Spanish holiday destinations are open for non-EU travellers now Spain’s entry restrictions are no more. So, if you’ve recently recovered from Coronavirus or are fully vaccinated (or not), sunny holidays in Spain are easier.
Embrace warm sunshine and enter many Spanish holiday destinations – without filling in a health control form first. From today you only need to choose a Spanish holiday destination to guarantee some sunshine. Let us help you! For any time of the year – here are our suggestions of where to visit.
First, how about a visit to the capital, Madrid?
Spain’s capital provides an elegant location for a city break. It’s a big city with plenty to do during a short trip or a week-long break. Notable highlights include walking along the Gran Via, Madrid’s main tourist area. Here, you’ll find many shops, bars, and some wonderful restaurants.
You can also discover Madrid’s many museums and palaces, which showcase Spain’s rich history. These include the official residence of Spain’s royal family – the Palacio Real (Royal Palace). Take a tour of this opulent building to learn about Spanish culture.
Madrid benefits from many green spaces to explore too. The biggest is Casa de Campo which at 1,700 hectares is five times the size of New York’s Central Park. When you explore this large green space you’ll find a lovely lake with boats to rent, as well as a funfair and Madrid’s Zoo.
Another Spanish holiday destination referred to as Spain’s cosmopolitan capital is Barcelona…
Barcelona is located on the west coast, about 150km from the French border. This coastal city enjoys fantastic weather throughout the year. A great option for some Easter sun in April, when the average temperature is a comfortable 19 degrees.
Throughout the year, you can enjoy a fantastic mix of both a beach and city holiday. While wandering around the city, admire Barcelona’s beautiful architecture and many sights. You can find yourself immersed for hours! One of the most breathtaking sights is the stunning La Sagrada Familia. This is a marvelous medieval cathedral, consecrated by the Pope in 2010. A world-famous sight, it attracts almost three million visitors each year! Also, in the centre, listen to a host of live music venues including the Gran Teatre del Liceu. This is a decorated, grand venue with gold leaf, plush red carpets, and ornate carvings.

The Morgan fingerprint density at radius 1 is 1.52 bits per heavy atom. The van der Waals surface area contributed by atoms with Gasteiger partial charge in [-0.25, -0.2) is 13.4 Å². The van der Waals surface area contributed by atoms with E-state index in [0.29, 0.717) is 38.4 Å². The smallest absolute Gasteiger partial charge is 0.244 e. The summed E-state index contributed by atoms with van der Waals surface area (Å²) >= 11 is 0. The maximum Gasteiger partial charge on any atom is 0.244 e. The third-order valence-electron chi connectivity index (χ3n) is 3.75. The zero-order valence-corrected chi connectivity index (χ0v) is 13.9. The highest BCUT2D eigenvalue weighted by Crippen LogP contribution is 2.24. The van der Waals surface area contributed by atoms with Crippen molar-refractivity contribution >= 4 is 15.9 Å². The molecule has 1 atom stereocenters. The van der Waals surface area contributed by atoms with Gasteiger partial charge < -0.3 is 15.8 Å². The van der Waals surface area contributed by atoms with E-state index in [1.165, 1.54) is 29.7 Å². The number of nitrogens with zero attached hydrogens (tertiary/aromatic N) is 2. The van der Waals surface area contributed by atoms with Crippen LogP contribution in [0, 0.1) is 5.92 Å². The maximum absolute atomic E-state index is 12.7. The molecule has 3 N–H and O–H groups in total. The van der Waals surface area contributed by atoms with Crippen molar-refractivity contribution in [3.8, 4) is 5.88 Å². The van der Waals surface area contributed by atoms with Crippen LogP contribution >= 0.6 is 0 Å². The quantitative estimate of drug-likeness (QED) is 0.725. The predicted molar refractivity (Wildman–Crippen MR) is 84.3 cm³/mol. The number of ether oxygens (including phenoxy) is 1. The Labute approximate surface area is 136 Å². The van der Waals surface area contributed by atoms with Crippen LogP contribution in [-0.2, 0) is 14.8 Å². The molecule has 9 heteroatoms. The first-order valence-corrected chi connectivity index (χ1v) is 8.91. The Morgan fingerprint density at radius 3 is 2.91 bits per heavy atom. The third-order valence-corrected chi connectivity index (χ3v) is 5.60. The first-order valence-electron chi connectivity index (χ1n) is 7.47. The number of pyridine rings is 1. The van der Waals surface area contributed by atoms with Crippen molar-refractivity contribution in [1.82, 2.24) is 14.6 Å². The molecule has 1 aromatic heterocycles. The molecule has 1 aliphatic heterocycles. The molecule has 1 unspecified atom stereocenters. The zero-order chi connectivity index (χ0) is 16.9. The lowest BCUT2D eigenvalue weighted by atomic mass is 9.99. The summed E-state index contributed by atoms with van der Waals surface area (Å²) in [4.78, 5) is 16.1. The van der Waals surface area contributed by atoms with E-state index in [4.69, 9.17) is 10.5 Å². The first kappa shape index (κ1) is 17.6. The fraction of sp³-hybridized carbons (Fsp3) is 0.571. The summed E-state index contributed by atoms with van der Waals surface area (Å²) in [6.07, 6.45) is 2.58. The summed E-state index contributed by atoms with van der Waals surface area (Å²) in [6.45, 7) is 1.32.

When visiting Barcelona’s beach in summer, you’ll find the sea temperature comfortable enough to dip your toes in – thanks to an average temperature of 20 – 24 degrees. Plus, all of Barcelona’s beaches have EU Blue Flag status, which recognises their excellent water quality and facilities.
Another popular holiday destination for its city and beach holiday mix is Fuerteventura.
Fuerteventura is one of Spain’s Canary Islands. It’s also the largest and oldest Canary Island and is consistently warm. With temperatures that don’t go much lower than the mid-teens in winter, it’s a top location for some winter sun. Then in summer, you can experience sunny highs of 25 – 30 degrees.
The most popular town on the island is Corralejo, which offers a great mix of old and new Spain. Here, you’ll find traditional tapas to tuck into, cocktail bars for a light refreshment, as well as cheese mongers – perfect for a picnic on the beach. In recent years, Fuerteventura has been recogised as the best place in the world for cheese. Using traditional techniques, its ‘Majorero cheese’ is well known among prestigious chefs and gourmets. Why not treat yourself to a selection from the people of Fuerteventura -the ‘Majoreros’?
Fuerteventura’s coastline is great for a spot of sunbathing or for trying out some water sports, with kite surfing being one of the most popular activities.
Majorca is the biggest Balearic Island. For some time, it’s consistently been a holiday favourite for many Brits. With an average temperature of 18 degrees and 31 degrees in the summer its the perfect place for a beach holiday.
Majorca has many soft sandy beaches and turquoise waters. Some of the best beaches to embrace the heat include the popular Alcudia beach. To cool off, head to the island’s pine-scented forests found in the town of Mancor de la Vall in the northwest. Near Mancor de la Vall are some prehistoric remains – the talaiots of Clot del Diners and the Montaura cave. This was where the Spanish used to hold burials and worshipped the bull. Today, you can experience Mancor de la Vall’s traditional open-air market.
For some modern retail therapy, visit Palma to explore Majorca’s main shopping area. The place to be is Avinguda de Jaume III, where you can discover a mix of high street and designer brands.